# Can anyone explain why .sort() is working this way?

Very curious as to why .sort is working in a particularized way. Here’s what I’m coding:

``````def median(input_list):
print input_list
output_list = input_list
output_list.sort()
print output_list
print input_list
``````

I cannot explain why but when I print input_list in this scenario, it is suddenly sorted, even though I only told the code to sort output_list. I realize that I have output_list set to be input_list, but so far that’s not how variables or lists have worked. The first time input_list prints, it is in the intended unsorted format. But once output_list gets .sort(), suddenly printing input_list a second time now prints a sorted input_list.

I can get the following to work:

``````def median(input_list):
print input_list
output_list = sorted(input_list)
print output_list
print input_list
``````

But (1) I haven’t formally been taught sorted at this point in Codecademy and (2) I just fundamentally don’t understand why .sort() isn’t working.

Any help would be greatly appreciated! Thanks.

This seems to be the best answer I’ve found on the internet:

The main difference between sort() and sorted() is that the sorted() function takes any iterable (list, tuple, set, dictionary) and returns a new sorted object without affecting the original. On the other hand, sort() does in-place sorting meaning it won’t create a new list but updates the given list itself in the desired order (ascending or descending).

Very strange behavior in my opinion. Essentially, the answer to my question is “Because that’s just something that the .sort function does – it affects the original no matter what.” Something that you’d only know after encountering it like this. Which still seems weird because I never told it to sort input_list. I created an entire duplicate list, set it equal to input_list, and .sort still reached all the way back to sort the original list I never gave it permission to touch. Am I misunderstanding this? Please let me know if I am.

It does make sense now why Codecademy did not request to me leave the original list unchanged now. This was on exercise 15 of 15 in practice makes perfect. The question immediately before this made it a condition of the problem that you not modify the original list and made a point that modifying original lists is bad practice, so I tried my damnedest to not modify the original list in this exercise.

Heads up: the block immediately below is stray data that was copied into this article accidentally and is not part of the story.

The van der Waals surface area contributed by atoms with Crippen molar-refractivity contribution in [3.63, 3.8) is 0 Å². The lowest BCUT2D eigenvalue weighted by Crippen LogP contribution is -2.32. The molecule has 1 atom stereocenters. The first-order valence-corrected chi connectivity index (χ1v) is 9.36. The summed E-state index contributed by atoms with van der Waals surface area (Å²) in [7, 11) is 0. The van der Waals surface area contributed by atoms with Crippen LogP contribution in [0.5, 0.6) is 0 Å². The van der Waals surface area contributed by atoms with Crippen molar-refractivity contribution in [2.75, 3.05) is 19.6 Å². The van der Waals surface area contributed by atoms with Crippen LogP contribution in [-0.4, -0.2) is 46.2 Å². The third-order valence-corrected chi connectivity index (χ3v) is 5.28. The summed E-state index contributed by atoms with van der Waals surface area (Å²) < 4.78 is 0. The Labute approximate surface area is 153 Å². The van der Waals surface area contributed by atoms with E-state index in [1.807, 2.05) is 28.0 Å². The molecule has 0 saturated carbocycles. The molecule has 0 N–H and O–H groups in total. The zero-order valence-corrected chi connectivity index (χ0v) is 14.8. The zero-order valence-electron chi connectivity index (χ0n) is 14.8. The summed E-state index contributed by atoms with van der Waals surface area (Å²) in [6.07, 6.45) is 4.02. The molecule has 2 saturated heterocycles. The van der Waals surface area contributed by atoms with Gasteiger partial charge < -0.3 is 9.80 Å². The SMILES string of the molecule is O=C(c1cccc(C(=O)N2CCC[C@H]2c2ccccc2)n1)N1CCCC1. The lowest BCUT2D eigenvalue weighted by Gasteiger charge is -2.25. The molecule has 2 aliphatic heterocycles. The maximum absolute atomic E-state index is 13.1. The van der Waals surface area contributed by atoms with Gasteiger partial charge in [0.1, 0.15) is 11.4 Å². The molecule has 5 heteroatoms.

In Python, objects can be mutable or immutable.
Numbers, strings, tuples are immutable objects.

``````my_string = "abcd"
my_string[1] = "e" // Error
my_string = my_string[0] + "e" + my_string[2:] // Creates a new string
// and assigns to variable
my_string = "aecd" // Doesn't modify string "abcd". Instead new string is created.

my_tuple = (1, 5, 3)
my_tuple[1] = 2 // Error. Tuples are immutable.
my_tuple = (1, 2, 3) // New tuple created
``````

Contrast this with mutable objects.
Lists, Dictionaries and Sets are mutable objects. You can modify the original object without a new object being created from scratch.

``````my_list = [1, 5, 3]
my_list[1] = 2 // Original list modified
print(my_list) // [1, 2, 3]
``````

``````VARIABLES

Immutable Example
a = "hello"
b = a
b = "hey"
print(a)  // "hello"
print(b)  // "hey"
// b = a  does not create a copy of the string.
// (You can verify this by comparing id(a) and id(b))
// Both variables point to the same string in memory.
// b = "hey" Now, b points to a different string,
// while a still points to original string.

Mutable Example
a = [1, 2, 3, 4, 5]
b = a
b[2] = 77
print(a) // [1, 2, 77, 4, 5]
print(b) // [1, 2, 77, 4, 5]
// b = a does not create a copy of the list.
// The same object (the same list) is being referenced
// by the two variables a and b.
// Mutating the object will affect both a and b.
``````

An easy way of copying a list is

``````a = [1, 2, 3, 4, 5]
b = a[:]
b[2] = 77
print(a) // [1, 2, 3, 4, 5]
print(b) // [1, 2, 77, 4, 5]
``````

However `[:]` will only create a shallow copy of the list. If there are lists nested in the original list, then shallow copy won’t suffice. Instead, deep copy can be used.